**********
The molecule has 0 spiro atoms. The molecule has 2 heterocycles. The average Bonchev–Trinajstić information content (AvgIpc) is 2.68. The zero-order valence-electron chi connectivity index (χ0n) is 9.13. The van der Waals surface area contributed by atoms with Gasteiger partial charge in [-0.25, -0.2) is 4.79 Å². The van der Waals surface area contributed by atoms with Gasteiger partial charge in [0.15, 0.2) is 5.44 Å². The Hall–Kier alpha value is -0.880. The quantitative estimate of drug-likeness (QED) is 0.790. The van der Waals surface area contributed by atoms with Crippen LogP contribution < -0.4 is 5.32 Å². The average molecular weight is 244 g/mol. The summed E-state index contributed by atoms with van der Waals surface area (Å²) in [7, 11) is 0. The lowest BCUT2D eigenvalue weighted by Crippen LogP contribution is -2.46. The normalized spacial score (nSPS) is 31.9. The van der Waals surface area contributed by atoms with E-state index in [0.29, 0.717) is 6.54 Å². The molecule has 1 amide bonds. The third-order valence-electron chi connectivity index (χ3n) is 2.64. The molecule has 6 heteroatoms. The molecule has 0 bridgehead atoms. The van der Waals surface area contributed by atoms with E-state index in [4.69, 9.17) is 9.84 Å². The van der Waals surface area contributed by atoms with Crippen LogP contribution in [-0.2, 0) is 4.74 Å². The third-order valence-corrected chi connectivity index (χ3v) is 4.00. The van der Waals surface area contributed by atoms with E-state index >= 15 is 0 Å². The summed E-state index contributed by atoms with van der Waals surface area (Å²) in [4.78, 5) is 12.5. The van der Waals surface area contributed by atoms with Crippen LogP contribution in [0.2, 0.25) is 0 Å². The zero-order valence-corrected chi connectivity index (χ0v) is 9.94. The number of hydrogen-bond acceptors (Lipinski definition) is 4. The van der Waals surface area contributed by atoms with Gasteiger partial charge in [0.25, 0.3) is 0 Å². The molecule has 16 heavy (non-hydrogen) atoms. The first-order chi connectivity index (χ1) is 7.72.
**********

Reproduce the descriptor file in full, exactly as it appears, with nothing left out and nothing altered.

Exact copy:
The molecule has 0 spiro atoms. The molecule has 2 heterocycles. The average Bonchev–Trinajstić information content (AvgIpc) is 2.68. The zero-order valence-electron chi connectivity index (χ0n) is 9.13. The van der Waals surface area contributed by atoms with Gasteiger partial charge in [-0.25, -0.2) is 4.79 Å². The van der Waals surface area contributed by atoms with Gasteiger partial charge in [0.15, 0.2) is 5.44 Å². The Hall–Kier alpha value is -0.880. The quantitative estimate of drug-likeness (QED) is 0.790. The van der Waals surface area contributed by atoms with Crippen LogP contribution < -0.4 is 5.32 Å². The average molecular weight is 244 g/mol. The summed E-state index contributed by atoms with van der Waals surface area (Å²) in [7, 11) is 0. The lowest BCUT2D eigenvalue weighted by Crippen LogP contribution is -2.46. The normalized spacial score (nSPS) is 31.9. The van der Waals surface area contributed by atoms with E-state index in [0.29, 0.717) is 6.54 Å². The molecule has 1 amide bonds. The third-order valence-electron chi connectivity index (χ3n) is 2.64. The molecule has 6 heteroatoms. The molecule has 0 bridgehead atoms. The van der Waals surface area contributed by atoms with E-state index in [4.69, 9.17) is 9.84 Å². The van der Waals surface area contributed by atoms with Crippen LogP contribution in [-0.2, 0) is 4.74 Å². The third-order valence-corrected chi connectivity index (χ3v) is 4.00. The van der Waals surface area contributed by atoms with E-state index >= 15 is 0 Å². The summed E-state index contributed by atoms with van der Waals surface area (Å²) in [4.78, 5) is 12.5. The van der Waals surface area contributed by atoms with Crippen LogP contribution in [0.2, 0.25) is 0 Å². The zero-order valence-corrected chi connectivity index (χ0v) is 9.94. The number of hydrogen-bond acceptors (Lipinski definition) is 4. The van der Waals surface area contributed by atoms with Gasteiger partial charge in [0.25, 0.3) is 0 Å². The molecule has 16 heavy (non-hydrogen) atoms. The first-order chi connectivity index (χ1) is 7.72.